Sic volo, sic iubeo, stet pro ratione voluntas:

So I will, so I commaund,
Let will in roome of reason stand,

is their common course. But cursed be their course, for it is cruell, and their way, for it is wicked. And among men but of inferior place, so licentious is the age and time wherein we doe liue, a man may some­times heare verie peremptorie tearmes, as, May I not vse mine owne childe, mine owne Seruant, as pleaseth me? It is mine owne Money that I spend, mine owne goods that I waste, and what hath any to doe therewith? &c. But surely such sayings sound ill in the mouth of a Christian, who should know, That there is but one absolute Lord, The Lord of the Vineyard, Math. 20. Rom. 9.20. 1. Chro. 29.11 Luke 16.1. mentioned Matth. 20. Who alone may doe to euerie man, as the Potter with his clay: and with euerie thing, for all is his, what hee will: and not bee ignorant that euerie one of vs is but a Steward at most to this Lord, a Labourer in that Vineyard, and accordingly hath an order assigned him, a course set, how and whereafter hee ought to dispose himselfe in euerie thing, and shall haue his counting day reserued him, wherein hee must red­dere rationem, yeelde a reckoning, and receiue there­after [Page 10] his penie or his paine, and heare either to his Com­mendation, Euge serue bone & fidelis: Math. 25. Well done good and faithfull Seruant, &c. Or to his Condemnation, Serue nequam & ignaue: Thou vngracious and igna­uious seruant, &c. In summe for both: As the Sea is conteined within its bounds, beyond the which it may not passe; for he that made it, hath said vnto it,Iob. 38.11. Hitherto thou shalt come, and shalt not exceed: ‘so haue we our bounds set, and our Sea-marke pitcht, and those are, not our will, but his word, not our lust but his Law, not our intention but his directi­on, who hath said aswell concerning our neighbour as himselfe,Deut. 5.32. & 12.8. Ye shall not doe euerie man what seemeth good in his owne eyes, but what I commaund you, that shall you doe.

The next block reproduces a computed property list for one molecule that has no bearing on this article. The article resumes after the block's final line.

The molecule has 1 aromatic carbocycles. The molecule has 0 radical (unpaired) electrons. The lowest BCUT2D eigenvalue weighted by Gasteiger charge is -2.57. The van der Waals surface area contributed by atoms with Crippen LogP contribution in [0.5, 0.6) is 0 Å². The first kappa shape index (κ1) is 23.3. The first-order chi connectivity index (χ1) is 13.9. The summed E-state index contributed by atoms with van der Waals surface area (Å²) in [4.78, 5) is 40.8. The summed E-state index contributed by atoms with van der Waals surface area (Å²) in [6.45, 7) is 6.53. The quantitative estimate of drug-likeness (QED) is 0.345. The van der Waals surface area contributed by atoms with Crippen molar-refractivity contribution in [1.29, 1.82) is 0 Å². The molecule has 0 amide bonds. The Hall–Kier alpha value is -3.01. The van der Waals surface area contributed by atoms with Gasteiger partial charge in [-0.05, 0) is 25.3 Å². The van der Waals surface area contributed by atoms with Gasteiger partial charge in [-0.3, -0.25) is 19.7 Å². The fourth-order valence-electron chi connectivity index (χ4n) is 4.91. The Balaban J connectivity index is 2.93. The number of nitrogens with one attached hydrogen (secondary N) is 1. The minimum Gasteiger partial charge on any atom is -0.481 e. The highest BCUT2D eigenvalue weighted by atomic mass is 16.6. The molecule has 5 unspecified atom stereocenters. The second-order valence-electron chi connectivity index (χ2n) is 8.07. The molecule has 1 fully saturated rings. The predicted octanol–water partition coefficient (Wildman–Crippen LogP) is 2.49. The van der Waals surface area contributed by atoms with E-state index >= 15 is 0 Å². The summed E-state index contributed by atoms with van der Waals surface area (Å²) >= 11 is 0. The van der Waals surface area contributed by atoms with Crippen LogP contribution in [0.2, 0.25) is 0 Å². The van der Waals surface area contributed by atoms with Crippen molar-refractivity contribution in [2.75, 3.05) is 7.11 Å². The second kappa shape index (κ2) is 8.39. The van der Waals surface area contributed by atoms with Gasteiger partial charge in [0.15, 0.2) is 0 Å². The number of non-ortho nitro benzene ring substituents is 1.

Not as o­thers do to vs.The sence is not, we should doe to others as they doe to vs. Our Sauiour doth not say, As others do to you, so doe to them likewise. Not so neither. If this were a current course, then many times we should do euill to others in stead of good. If this were the rule, I suppose it would bee obserued more then now it is. For euen now though it be not the rule, yet as if it were the rule of Equitie, and the right course, many doe excuse and seeke to iustifie themselues thereby. Why? What haue I done? I haue vsed him, but as he did me. Such bread as hee brake to me, haue I broken to him againe, &c. as who would say, In doing but so, they had done but well. Hence it comes, that many are so readie, if they be stri­ken to strike againe: if they be euill spoken off, or euill spoken to, to speake euill againe: if they be hurt, to hurt againe: if defrauded, to defraud a­gaine: and that it is growne by common practise to a common prouerbe, Fallere fallentem non est fraus, &c.